“Christmas gift suggestions: To your enemy, forgiveness. To an opponent, tolerance. To a friend, your heart. To a customer, service. To all, charity. To every child, a good example. To yourself, respect.“ – Oren Arnold
Every year it feels like Christmas celebrations begin earlier and earlier. In fact, for some, social calendars can be fully booked for December before the August bank holiday is over. This is great for those who love to party and revel in any excuse to get festive, but what about those who feel totally overwhelmed by the enforced “jolliness” of it all? If you’re an introvert, how do you navigate through the month-long (if not longer) barrage of endless events and gatherings without losing it completely and running off to join a monastery?
Being an Introvert
If this resonates with you, you’re probably no stranger to being told “don’t be so shy” or “let your hair down; live a little” each time you hesitate over accepting yet another invitation to a social gathering, right? Unfortunately, extroverts who thrive on the social whirl of the festive period tend to see anyone displaying any kind of introverted tendencies as being a total “killjoy” who doesn’t know how to have a good time.
Of course, being an introvert doesn’t necessarily mean you’re shy or that you don’t enjoy partying. In short, being an introvert very often means you just need a bit more quiet time to recharge your batteries, and you recognise that too much of a good thing can be a bad thing when the pressures of obligatory festive functions leave you feeling drained.
It’s Okay to Say No
Here’s the thing, being an introvert doesn’t mean saying no to every party invite you receive or steering clear of every social event taking place around your work or otherwise, it simply means not feeling obliged to say yes to every single one.
Saying no can be difficult and it’s all too easy to slip into feeling guilty about turning down an invite, but let’s just think about this for a moment – saying yes to avoid the feeling of letting someone down can’t be maintained because it means you’re constantly letting yourself down.
Never feel guilty about putting yourself first. It may be Christmas, but trying to please everyone and never pleasing yourself is a recipe for burnout – both physical and mental.
Honesty is the Best Policy
There may be times when telling a white lie to get out of going somewhere you don’t want to go is acceptable but, on the whole, honesty is always going to be the best policy. Making excuses such as your child has chicken pox, or your dog needs to go to the vet will only ever shift the responsibility onto someone or something else – you’re not being honest with yourself.
Being true to yourself may take practice, but you will soon discover that other people respect honesty. Instead of spinning a yarn and potentially getting yourself caught up in a web of lies, try giving a truthful reason for turning down an invite. Perhaps you’re saying no because you’ve already been to three lunches this week and you just can’t face another one, or perhaps going to a party where you won’t know anyone and you’ll be forced into making small talk with strangers for an entire evening is just not something you have the energy for right now.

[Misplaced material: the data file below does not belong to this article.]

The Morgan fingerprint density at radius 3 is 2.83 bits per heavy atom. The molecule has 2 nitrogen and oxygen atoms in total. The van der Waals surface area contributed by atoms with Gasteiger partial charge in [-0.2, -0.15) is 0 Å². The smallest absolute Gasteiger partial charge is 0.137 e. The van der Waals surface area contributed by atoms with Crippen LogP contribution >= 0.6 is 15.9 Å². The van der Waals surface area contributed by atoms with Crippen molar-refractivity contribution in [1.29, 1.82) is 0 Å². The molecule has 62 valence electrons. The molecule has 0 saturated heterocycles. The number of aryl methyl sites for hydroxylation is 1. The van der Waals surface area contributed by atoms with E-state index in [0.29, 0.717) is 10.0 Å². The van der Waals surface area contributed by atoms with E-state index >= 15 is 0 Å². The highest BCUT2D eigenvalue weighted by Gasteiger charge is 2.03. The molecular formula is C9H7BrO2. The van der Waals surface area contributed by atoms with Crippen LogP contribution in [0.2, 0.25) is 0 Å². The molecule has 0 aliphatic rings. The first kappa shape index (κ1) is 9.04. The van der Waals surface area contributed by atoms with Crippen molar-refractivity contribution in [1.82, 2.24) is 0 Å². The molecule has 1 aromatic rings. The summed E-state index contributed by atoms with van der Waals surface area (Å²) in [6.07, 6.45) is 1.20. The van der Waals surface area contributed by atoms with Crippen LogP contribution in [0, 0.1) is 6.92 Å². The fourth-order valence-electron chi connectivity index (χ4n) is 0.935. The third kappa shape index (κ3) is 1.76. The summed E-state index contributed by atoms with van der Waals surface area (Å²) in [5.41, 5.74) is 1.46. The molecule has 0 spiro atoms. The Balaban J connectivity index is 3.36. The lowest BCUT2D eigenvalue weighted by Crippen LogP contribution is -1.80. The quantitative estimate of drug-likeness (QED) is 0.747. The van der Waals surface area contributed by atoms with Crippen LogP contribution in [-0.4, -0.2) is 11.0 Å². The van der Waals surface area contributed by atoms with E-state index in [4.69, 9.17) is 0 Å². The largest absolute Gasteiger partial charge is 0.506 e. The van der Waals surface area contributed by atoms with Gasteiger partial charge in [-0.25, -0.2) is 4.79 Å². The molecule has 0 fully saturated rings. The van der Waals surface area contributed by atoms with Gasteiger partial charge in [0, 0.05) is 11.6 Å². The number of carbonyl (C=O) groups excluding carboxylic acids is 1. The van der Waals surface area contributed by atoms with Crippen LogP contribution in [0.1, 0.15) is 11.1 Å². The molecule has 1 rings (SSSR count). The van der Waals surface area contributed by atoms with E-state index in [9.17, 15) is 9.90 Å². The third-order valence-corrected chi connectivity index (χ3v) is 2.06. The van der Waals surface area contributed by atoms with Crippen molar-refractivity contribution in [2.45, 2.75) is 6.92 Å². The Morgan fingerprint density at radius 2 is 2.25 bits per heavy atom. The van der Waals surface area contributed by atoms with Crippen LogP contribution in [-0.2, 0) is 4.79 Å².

When you know who you are and you respect yourself, other people will respect your authenticity.
Do What’s Right for You
There will always be events that can’t be avoided and there will no doubt be family gatherings that don’t fill you with as much Christmas cheer as TV ads portray. The hyped expectations created by marketing campaigns have a lot to answer for, and they can lead to yet more feelings of guilt when you find yourself on the verge of exploding rather than revelling in the Christmas spirit of togetherness.
Avoidance isn’t always appropriate, so what can you do? The answer lies once more in recognising your own needs. When you feel the pressure building, take time out – and don’t feel guilty about it. Be honest with yourself and do what you need to do to help alleviate the stress. If it’s a family gathering, maybe going for a walk or sitting quietly with a book can help, and if it’s a social event, simply leaving when you’ve had enough.
It’s all about knowing yourself and knowing your limitations. Don’t be a martyr and endure a situation simply because the extroverts around you are having a great time. Limit the number of parties you go to and limit the time you spend there, and in this way you can enjoy the festivities, knowing that you have time to recharge your batteries in between.
If you believe that Christmas is a time of peace and goodwill to all , then remember that it includes YOU.
Don MacNaughton is a High-Performance Coach.
If you are interested in the next individual coaching and mentoring programme starting in Jan 2020 please email firstname.lastname@example.org